number “Piece of Mind” (Boston) soar as well. It’s
all good. But I have to write this…it’s frustrating
listening to a solid musical outfit like BillWho? sometimes. I’d
love to see them break out and lay it down like I know…and
I’m sure they know…and I’m sure they
know I know … really can. Nowhere has my anxiety
concerning this been more paramount than hearing BillWho? tear
into Van Morrison’s “Wild Nights” with Tom Cardinal
and Christina Connor at the vocal helm. Then…when it came
time for a torrid solo to mesh it all together…saxophonist
Lynsey Strouse and guitarist Matthew Hahn traded what seemed to
be 7 second solos between the two of them…well…it
all sounded a little too packaged. I mean…I realize why
it has to be this way most times. But c’mon…give the
gyrl and the dude 30 seconds each huh?
The extra minute in the show here would have been nirvana.
Perhaps this is why in the press kit “Wild Nights”
was listed as a John Cougar Mellancamp tune.
But don’t let my short solo gripe fool you. Good Vibrations
is most definitely…Good Vibrations.
Vibrations runs from now until June 7th at the Easton Town
Center. For more information go to http://www.shadowboxcabaret.com/
by Elisa Philips
France, Greece and Spain
raising cows is such a pain
goats are much easier to contain
The cheese produced is creamy, smooth and tart
some scientists say its better for your heart
It goes great with so many other foods-- or a la carte
Flavored, rolled or shaped goat cheese is especially good
with crackers and grapes
A favorite for wine drinkers - during evening escapes
Available at the corner store
or locations offering gourmet goodies and more
It is certain to suit any mood for sure
April 10-13 & 16-19, 2008
* * 1/2
This was my first foray into the land of MadLab. It wasn’t
easy to find. My wife and I wandered what felt aimlessly and for
what seemed endlessly. I was sure I had the address right. Didn’t
I? So the marital form of communication called bickering ensued
until…we realized…we were standing directly in front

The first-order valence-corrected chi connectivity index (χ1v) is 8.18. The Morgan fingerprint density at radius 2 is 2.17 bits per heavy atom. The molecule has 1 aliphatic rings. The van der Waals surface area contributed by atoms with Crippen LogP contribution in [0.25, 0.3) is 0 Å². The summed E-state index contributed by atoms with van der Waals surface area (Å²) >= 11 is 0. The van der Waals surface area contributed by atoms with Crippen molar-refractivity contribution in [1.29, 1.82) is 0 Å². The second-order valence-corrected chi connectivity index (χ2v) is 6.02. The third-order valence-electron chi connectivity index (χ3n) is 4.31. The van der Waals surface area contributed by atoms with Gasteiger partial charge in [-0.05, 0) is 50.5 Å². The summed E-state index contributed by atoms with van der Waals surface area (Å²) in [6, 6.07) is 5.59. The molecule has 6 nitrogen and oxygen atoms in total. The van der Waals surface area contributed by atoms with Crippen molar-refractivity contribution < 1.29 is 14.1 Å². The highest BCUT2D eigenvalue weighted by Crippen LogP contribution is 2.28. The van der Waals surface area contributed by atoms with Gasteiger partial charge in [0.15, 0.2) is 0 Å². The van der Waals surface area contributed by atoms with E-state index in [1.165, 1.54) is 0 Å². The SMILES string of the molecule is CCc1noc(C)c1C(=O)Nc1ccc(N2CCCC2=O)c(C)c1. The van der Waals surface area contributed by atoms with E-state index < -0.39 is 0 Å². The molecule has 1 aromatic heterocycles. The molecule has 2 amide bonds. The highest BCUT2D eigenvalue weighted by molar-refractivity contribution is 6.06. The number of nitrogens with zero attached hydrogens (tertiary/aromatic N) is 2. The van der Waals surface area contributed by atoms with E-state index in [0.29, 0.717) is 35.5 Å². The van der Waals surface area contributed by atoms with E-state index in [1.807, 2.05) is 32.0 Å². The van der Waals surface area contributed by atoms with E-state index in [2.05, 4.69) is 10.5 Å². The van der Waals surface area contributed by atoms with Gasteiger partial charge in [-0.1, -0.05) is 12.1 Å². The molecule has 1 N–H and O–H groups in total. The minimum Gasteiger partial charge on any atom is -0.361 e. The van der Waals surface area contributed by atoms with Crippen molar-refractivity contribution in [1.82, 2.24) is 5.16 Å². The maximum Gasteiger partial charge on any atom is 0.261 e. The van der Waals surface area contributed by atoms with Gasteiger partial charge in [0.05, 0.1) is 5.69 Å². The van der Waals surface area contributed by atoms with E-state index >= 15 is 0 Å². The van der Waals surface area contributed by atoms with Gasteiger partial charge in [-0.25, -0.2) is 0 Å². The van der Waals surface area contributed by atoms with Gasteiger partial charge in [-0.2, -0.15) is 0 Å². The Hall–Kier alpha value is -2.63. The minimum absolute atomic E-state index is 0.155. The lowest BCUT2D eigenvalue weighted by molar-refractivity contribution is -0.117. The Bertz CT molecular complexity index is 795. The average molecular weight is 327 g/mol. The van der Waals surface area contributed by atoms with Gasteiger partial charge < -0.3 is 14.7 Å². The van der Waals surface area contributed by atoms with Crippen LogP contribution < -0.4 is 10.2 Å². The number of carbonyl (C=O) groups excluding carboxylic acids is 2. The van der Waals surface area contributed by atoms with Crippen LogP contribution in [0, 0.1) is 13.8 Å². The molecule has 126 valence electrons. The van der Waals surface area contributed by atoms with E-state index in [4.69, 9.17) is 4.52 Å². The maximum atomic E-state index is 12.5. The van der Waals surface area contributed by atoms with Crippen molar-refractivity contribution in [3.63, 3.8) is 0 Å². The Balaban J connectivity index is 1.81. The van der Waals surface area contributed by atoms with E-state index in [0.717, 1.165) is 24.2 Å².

of the place. The experience was reminiscent of looking for a
gay bar in 1970.
But once inside, the funky little place charmed us both. A long
narrow room with the stage off to the left in front of three or
four rows of what appeared to be old movie theater seats. We sat
down in a couple squeaky chairs and proceeded to witness the Evolution
Theater Company’s performance of the 90 minute one act by
Mat Smart called The Hopper Collection.
It seems Daniel (Dan Welsh) and Marjorie (Ellen Knolls) have had
a cold, distant marriage for some time now. And in their middle
age it all seems to be coming to a head. So they invite young
couple Edward (Billy Earnhart) and Sarah (Megan Lynch) over to
take a look at a prized portrait. The exuberance of the younger
art student is tempered by the fact Edward has a brain tumor…and
Sarah turns out not to be Sarah at all but Natalie. Sarah left
Edward. He is still obsessed with her and gets Natalie to pretend
to be Sarah so they can see the older couple’s famous artwork.
Marjorie is obsessed with the painter Hopper (who she had met
all too briefly in her youth), does not love her husband, and
tries to poison him right before Edward and Sarah/Natalie show
up. Still, Daniel’s love for Marjorie is obsessive and his
desire is to convince her he can replace Mr. Hopper and they can
live out their years in marital bliss.
Confused yet? Actually, the plot’s essence is dynamic really,
with paralleled themes and metaphors and all the delicious stuff
that made “Who’s Afraid of Virginia Woolf?”
both an iconic play and movie. While both Mr. Welsh and Ms. Knolls
are at times entertaining with biting dark humor, the characters
never become remotely sympathetic to the audience. And when the
ending promises hope for their marriage it is for the most part
unbelievable. I’m putting my money on either murder or divorce.
Better is Billy Earnhart as Edward. The young actor struggles
at times but his character is arguably the most complex: a young
man facing almost certain death, dragging around a broken heart
and initiating a new relationship in the hopes of smoothly replacing
his obsession. Still not realistically believable, but the interplay
between him and the delightful performance of Megan Lynch as finally
Natalie, at least makes the audience root for them. Ms. Lynch’s
character is the most genuine, not specifically because of the
script, but due to her seemingly effortless acting abilities here.
Her graceful Natalie enhances Edward enough to make his replacement-obsession
and desire for Natalie worthy a leap of faith.
Don’t get me wrong. I thoroughly enjoyed my first MadLab
experience. But the play really never allowed me to let go of
the feeling that I was still wandering around frustrated, looking
for the theater’s front door.
For more information about MadLab go to http://www.madlab.net.